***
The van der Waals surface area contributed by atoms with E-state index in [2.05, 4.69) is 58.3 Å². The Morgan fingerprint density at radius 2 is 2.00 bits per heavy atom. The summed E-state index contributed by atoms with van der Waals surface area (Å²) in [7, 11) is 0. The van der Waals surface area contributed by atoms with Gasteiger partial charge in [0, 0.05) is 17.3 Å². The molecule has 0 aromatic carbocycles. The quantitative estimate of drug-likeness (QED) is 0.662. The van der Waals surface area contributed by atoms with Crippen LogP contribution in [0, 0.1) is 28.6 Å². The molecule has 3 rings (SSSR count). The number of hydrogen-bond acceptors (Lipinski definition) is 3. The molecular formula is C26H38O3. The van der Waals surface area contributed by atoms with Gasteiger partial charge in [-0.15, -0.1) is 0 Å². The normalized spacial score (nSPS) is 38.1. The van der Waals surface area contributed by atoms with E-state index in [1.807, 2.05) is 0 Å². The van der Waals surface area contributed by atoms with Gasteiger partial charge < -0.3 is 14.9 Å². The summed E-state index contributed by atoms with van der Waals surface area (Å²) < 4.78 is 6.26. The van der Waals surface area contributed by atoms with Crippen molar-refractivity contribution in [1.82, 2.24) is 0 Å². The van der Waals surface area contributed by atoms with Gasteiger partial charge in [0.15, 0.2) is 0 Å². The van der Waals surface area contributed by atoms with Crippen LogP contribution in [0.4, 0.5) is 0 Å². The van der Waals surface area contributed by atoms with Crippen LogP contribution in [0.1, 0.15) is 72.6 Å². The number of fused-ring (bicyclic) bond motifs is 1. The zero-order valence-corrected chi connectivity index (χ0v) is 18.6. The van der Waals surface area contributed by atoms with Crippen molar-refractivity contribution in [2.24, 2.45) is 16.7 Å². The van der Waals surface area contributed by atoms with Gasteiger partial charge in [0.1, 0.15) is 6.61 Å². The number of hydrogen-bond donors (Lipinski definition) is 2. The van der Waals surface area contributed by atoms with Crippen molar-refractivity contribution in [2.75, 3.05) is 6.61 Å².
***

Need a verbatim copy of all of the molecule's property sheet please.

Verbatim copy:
The van der Waals surface area contributed by atoms with E-state index in [2.05, 4.69) is 58.3 Å². The Morgan fingerprint density at radius 2 is 2.00 bits per heavy atom. The summed E-state index contributed by atoms with van der Waals surface area (Å²) in [7, 11) is 0. The van der Waals surface area contributed by atoms with Gasteiger partial charge in [0, 0.05) is 17.3 Å². The molecule has 0 aromatic carbocycles. The quantitative estimate of drug-likeness (QED) is 0.662. The van der Waals surface area contributed by atoms with Crippen LogP contribution in [0, 0.1) is 28.6 Å². The molecule has 3 rings (SSSR count). The number of hydrogen-bond acceptors (Lipinski definition) is 3. The molecular formula is C26H38O3. The van der Waals surface area contributed by atoms with Gasteiger partial charge in [-0.15, -0.1) is 0 Å². The normalized spacial score (nSPS) is 38.1. The van der Waals surface area contributed by atoms with E-state index in [1.807, 2.05) is 0 Å². The van der Waals surface area contributed by atoms with Gasteiger partial charge < -0.3 is 14.9 Å². The summed E-state index contributed by atoms with van der Waals surface area (Å²) < 4.78 is 6.26. The van der Waals surface area contributed by atoms with Crippen molar-refractivity contribution in [1.82, 2.24) is 0 Å². The van der Waals surface area contributed by atoms with Gasteiger partial charge in [0.15, 0.2) is 0 Å². The van der Waals surface area contributed by atoms with Crippen LogP contribution in [0.4, 0.5) is 0 Å². The van der Waals surface area contributed by atoms with Crippen LogP contribution in [0.1, 0.15) is 72.6 Å². The number of fused-ring (bicyclic) bond motifs is 1. The zero-order valence-corrected chi connectivity index (χ0v) is 18.6. The van der Waals surface area contributed by atoms with Crippen molar-refractivity contribution in [2.24, 2.45) is 16.7 Å². The van der Waals surface area contributed by atoms with Gasteiger partial charge in [0.1, 0.15) is 6.61 Å². The number of hydrogen-bond donors (Lipinski definition) is 2. The van der Waals surface area contributed by atoms with Crippen molar-refractivity contribution in [2.75, 3.05) is 6.61 Å².